Bayer has temporarily suspended global sales of its blood loss agent Trasylol pending a full evaluation of data from a Canadian Phase III study that was halted last month on safety concerns.

The move follows requests from health authorities in the USA, Canada and Germany that marketing be suspended until final data from the BART trial - an independent randomised, controlled study assessing the drug in high-risk cardiac surgery patients – become available for assessment.

In September, a Food and Drug Administration panel voted that Trasylol (aprotinin) - which is used to reduce blood loss during heart surgery - should remain on the US market despite studies suggesting that it doubled the risk of kidney failure and could also increase the risk of death.

But, in October, the US Food and Drug Administration announced its intention to take another look at the drug following a data safety monitoring board’s recommendation to halt patient enrolment in the planned 3,000-patient BART study, after preliminary findings indicated a higher risk of death compared to two antifibrinolytic drugs used in the study, epsilon-aminocaproic acid and tranexamic acid.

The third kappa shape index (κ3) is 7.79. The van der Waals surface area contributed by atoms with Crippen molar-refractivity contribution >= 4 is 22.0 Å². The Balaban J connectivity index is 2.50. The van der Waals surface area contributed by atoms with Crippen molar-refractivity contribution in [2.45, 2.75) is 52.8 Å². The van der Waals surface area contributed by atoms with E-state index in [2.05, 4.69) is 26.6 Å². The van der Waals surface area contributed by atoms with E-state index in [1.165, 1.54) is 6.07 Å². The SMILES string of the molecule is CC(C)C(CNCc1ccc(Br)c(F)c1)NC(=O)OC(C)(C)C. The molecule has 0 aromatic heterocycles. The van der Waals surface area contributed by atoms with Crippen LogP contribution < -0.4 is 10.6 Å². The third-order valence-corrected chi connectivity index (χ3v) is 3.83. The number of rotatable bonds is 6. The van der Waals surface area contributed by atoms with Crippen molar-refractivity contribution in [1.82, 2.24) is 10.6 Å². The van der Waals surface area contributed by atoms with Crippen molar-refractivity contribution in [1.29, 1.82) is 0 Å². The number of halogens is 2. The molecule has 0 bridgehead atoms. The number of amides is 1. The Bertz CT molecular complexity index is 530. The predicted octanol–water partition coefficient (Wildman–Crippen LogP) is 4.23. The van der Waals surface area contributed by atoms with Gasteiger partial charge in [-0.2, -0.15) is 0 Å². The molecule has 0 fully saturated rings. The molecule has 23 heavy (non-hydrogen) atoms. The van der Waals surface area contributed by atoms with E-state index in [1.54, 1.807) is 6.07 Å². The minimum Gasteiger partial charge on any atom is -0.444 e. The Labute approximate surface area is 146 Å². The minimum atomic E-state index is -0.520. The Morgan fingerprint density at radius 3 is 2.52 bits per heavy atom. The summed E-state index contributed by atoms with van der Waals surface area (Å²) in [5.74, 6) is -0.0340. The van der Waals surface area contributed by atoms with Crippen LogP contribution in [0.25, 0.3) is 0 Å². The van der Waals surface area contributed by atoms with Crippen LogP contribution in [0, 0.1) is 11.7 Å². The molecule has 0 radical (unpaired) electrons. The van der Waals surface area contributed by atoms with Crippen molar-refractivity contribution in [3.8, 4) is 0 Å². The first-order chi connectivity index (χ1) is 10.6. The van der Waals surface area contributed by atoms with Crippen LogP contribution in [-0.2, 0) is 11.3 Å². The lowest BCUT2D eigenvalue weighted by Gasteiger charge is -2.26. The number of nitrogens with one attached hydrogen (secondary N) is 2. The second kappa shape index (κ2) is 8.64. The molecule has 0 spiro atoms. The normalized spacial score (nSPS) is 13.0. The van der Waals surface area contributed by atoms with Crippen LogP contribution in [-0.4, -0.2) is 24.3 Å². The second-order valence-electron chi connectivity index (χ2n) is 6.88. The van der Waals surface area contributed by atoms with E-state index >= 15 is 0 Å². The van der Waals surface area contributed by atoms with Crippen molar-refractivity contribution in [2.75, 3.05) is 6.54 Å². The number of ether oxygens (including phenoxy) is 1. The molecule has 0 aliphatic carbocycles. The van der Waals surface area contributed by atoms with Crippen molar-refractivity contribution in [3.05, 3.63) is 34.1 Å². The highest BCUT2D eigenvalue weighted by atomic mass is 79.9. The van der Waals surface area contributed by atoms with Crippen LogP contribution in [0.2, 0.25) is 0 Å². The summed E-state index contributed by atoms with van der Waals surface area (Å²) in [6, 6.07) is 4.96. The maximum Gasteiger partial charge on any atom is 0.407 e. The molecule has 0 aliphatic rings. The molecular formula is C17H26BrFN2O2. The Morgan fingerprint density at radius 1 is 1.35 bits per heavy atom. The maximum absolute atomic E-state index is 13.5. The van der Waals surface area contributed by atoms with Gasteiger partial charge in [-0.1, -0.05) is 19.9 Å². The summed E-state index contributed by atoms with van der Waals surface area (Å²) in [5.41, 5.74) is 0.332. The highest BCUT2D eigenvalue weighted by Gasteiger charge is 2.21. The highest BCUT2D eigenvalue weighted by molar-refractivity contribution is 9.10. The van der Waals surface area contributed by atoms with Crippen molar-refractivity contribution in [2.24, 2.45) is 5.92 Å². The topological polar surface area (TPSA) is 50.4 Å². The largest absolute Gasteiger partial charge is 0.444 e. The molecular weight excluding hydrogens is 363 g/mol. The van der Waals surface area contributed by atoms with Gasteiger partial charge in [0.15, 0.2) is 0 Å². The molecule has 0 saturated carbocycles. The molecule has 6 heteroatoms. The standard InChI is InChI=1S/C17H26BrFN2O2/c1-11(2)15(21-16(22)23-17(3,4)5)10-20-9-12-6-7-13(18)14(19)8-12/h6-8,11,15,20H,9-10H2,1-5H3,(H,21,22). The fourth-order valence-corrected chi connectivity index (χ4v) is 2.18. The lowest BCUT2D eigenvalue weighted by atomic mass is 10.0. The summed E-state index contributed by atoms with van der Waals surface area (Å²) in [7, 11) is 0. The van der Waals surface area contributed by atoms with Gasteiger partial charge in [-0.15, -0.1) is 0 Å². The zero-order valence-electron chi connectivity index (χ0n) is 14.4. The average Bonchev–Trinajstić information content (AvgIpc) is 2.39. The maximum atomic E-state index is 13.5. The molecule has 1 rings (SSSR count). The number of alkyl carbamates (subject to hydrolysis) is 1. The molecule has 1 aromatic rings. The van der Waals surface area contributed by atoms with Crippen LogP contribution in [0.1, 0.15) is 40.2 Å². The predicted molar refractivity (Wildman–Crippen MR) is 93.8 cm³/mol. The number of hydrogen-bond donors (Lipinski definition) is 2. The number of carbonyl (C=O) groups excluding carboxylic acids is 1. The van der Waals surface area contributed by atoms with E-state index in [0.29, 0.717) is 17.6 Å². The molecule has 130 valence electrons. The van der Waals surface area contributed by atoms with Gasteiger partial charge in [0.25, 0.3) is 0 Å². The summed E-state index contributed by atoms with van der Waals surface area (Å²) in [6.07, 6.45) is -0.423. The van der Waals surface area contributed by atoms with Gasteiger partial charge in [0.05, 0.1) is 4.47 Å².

Full results in eight weeks
Once the complete dataset from this trial is available, which is expected take around two months, Bayer says it will work with health authorities to assess whether there is any impact on the positive benefit-risk assessment for Trasylol and if it should remain on the market. But the company stressed that it “believes that the totality of the available data continue to support a favorable risk-benefit profile for Trasylol when used according to labelling”.

The firm says that health authorities have indicated their interest in creating a program that would allow the use of Trasylol in certain surgical patients “with an established medical need”, especially as there is no other anti-bleeding product specifically approved for use in cardiac surgery.

So what does this mean for Bayer? Well, estimated sales of Trasylol for the first three quarters of 2007 are around 93 million euros and, according to media reports, analysts seem fairly confident that, even if the drug were pulled from all markets, the impact on Bayer would not be great, especially as the small patient population means that the risk of any resultant litigation is low.

Positive third quarter
Meanwhile, the company has booked third-quarter sales of nearly 7.8 billion euros, marking growth of 4.5% over the year-earlier period, and is predicting record growth for the full year.

Despite adverse shifts in exchange rates and high raw material prices, earnings before interest, taxes, depreciation and amortisation and before special items climbed 6.9% to 1.5 billion, and the operating result – earnings before interest and tax – and special items jumped 23.9% to 953 million euros.

Full details of Bayer’s third-quarter performance will follow tomorrow from our reporter attending the results conference in Germany.